Bella Santoyo, autistic self-advocate replied, “I wouldn’t be more likely to visit Visalia simply because, for me, traveling is easy. I do think many families may like knowing that they are visiting an ‘autism certified’ destination as it may give them peace of mind knowing that their child will be welcomed. I know several people for whom going away is hard such that they rarely travel. I do think disability awareness is important and I prefer that universal accommodations be made available to all who need it.”
Jillian Parramore, Disability Rights California board member and Autistic Self-Advocacy Network member, said, “First of all, ABILITY Magazine and Visit Visalia should have had someone on the autism spectrum visiting Visalia and writing this article, or you should have included your brother. Why were we overlooked? The city’s efforts seem to be more geared toward caregivers and parents than anyone on the spectrum who is looking for a vacation to go on.” Jillian also brought up other access needs sometimes related to autism such as economic feasibility, transportation, and dietary considerations. Jillian concluded, “I challenge people to do better.”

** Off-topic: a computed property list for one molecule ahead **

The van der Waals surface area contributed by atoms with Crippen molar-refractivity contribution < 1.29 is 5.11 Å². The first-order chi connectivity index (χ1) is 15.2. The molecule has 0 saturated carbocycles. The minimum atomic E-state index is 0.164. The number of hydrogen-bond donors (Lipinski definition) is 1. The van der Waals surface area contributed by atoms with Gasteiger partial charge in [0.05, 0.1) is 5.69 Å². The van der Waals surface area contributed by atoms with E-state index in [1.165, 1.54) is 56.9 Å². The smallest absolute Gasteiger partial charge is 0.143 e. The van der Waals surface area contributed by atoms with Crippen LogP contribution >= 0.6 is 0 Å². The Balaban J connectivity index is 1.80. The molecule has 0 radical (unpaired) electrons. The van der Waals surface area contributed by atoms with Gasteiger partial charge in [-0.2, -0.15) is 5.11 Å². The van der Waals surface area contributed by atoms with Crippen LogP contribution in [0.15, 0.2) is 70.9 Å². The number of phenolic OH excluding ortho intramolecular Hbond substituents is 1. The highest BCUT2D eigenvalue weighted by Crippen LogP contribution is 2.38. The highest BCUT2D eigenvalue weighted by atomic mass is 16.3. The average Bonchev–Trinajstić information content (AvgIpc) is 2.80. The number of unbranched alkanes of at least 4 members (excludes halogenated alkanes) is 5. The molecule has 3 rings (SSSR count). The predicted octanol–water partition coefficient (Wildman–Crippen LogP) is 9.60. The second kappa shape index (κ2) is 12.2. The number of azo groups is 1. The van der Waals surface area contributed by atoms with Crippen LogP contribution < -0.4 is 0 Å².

I think that’s one thing everyone can agree on. Doing better. There is as much diversity of opinions about autism awareness, autism certification, and what that means, as there is diversity in people’s personal experiences and individual needs. But Visalia’s citizens and businesses are wanting better. Families are wanting better. Individuals are wanting better. So how can we work together to determine what “better” looks like? What are the areas of growth we should focus on?
The Legacy Tree, that 100-year-old baby Sequoia next to the post office in downtown Visalia, beautiful, pure, and meaningful as it is, has a ways to go before its trunk fills up that prepared space surrounding it. It takes time to grow a mature sequoia, as well as a mature universally accessible community. Planting a seed is just the beginning.
I say, go visit that Legacy Tree, The Sequoia and Kings Canyon National Parks, the museums, farms, fun parks, restaurants, and other attractions. Learn the history and culture. Get to know some extraordinary, inclusive, and growth-mindset people. And introduce yourself. Autistic or not.
by Diana Pastora Carson, M.Ed.
To learn why I did not bring my brother on this trip, read ABILITY Magazine‘s article on ‘Durable Accommodations’